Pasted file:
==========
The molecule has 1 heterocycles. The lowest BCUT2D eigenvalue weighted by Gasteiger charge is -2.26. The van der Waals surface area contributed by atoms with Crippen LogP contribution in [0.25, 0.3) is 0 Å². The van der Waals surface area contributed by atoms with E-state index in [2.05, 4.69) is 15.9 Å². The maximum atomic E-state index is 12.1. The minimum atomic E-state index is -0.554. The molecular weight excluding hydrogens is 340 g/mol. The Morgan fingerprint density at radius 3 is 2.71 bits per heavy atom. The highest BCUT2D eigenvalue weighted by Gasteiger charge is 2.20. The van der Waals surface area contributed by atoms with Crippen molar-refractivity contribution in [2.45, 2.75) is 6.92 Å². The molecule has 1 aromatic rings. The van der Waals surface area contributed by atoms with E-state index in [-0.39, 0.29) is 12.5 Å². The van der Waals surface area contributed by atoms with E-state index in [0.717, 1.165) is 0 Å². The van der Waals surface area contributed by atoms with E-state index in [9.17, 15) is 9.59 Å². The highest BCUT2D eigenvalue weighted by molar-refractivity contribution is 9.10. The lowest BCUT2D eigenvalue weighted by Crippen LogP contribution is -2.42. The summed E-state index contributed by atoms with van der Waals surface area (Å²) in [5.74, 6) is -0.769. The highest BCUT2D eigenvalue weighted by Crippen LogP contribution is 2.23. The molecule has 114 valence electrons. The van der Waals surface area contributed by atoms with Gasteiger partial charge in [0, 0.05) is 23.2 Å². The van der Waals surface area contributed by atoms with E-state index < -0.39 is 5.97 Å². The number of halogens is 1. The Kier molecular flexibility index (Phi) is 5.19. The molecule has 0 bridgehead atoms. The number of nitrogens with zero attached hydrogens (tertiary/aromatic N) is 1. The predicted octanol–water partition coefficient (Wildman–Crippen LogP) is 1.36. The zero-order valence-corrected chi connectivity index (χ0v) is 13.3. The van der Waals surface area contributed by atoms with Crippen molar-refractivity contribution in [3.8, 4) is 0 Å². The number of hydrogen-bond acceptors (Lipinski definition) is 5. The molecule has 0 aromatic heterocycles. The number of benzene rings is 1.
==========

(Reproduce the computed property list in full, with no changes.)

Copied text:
The molecule has 1 heterocycles. The lowest BCUT2D eigenvalue weighted by Gasteiger charge is -2.26. The van der Waals surface area contributed by atoms with Crippen LogP contribution in [0.25, 0.3) is 0 Å². The van der Waals surface area contributed by atoms with E-state index in [2.05, 4.69) is 15.9 Å². The maximum atomic E-state index is 12.1. The minimum atomic E-state index is -0.554. The molecular weight excluding hydrogens is 340 g/mol. The Morgan fingerprint density at radius 3 is 2.71 bits per heavy atom. The highest BCUT2D eigenvalue weighted by Gasteiger charge is 2.20. The van der Waals surface area contributed by atoms with Crippen molar-refractivity contribution in [2.45, 2.75) is 6.92 Å². The molecule has 1 aromatic rings. The van der Waals surface area contributed by atoms with E-state index in [-0.39, 0.29) is 12.5 Å². The van der Waals surface area contributed by atoms with E-state index in [0.717, 1.165) is 0 Å². The van der Waals surface area contributed by atoms with E-state index in [9.17, 15) is 9.59 Å². The highest BCUT2D eigenvalue weighted by molar-refractivity contribution is 9.10. The lowest BCUT2D eigenvalue weighted by Crippen LogP contribution is -2.42. The summed E-state index contributed by atoms with van der Waals surface area (Å²) in [5.74, 6) is -0.769. The highest BCUT2D eigenvalue weighted by Crippen LogP contribution is 2.23. The molecule has 114 valence electrons. The van der Waals surface area contributed by atoms with Gasteiger partial charge in [0, 0.05) is 23.2 Å². The van der Waals surface area contributed by atoms with E-state index < -0.39 is 5.97 Å². The number of halogens is 1. The Kier molecular flexibility index (Phi) is 5.19. The molecule has 0 bridgehead atoms. The number of nitrogens with zero attached hydrogens (tertiary/aromatic N) is 1. The predicted octanol–water partition coefficient (Wildman–Crippen LogP) is 1.36. The zero-order valence-corrected chi connectivity index (χ0v) is 13.3. The van der Waals surface area contributed by atoms with Crippen molar-refractivity contribution in [3.8, 4) is 0 Å². The number of hydrogen-bond acceptors (Lipinski definition) is 5. The molecule has 0 aromatic heterocycles. The number of benzene rings is 1.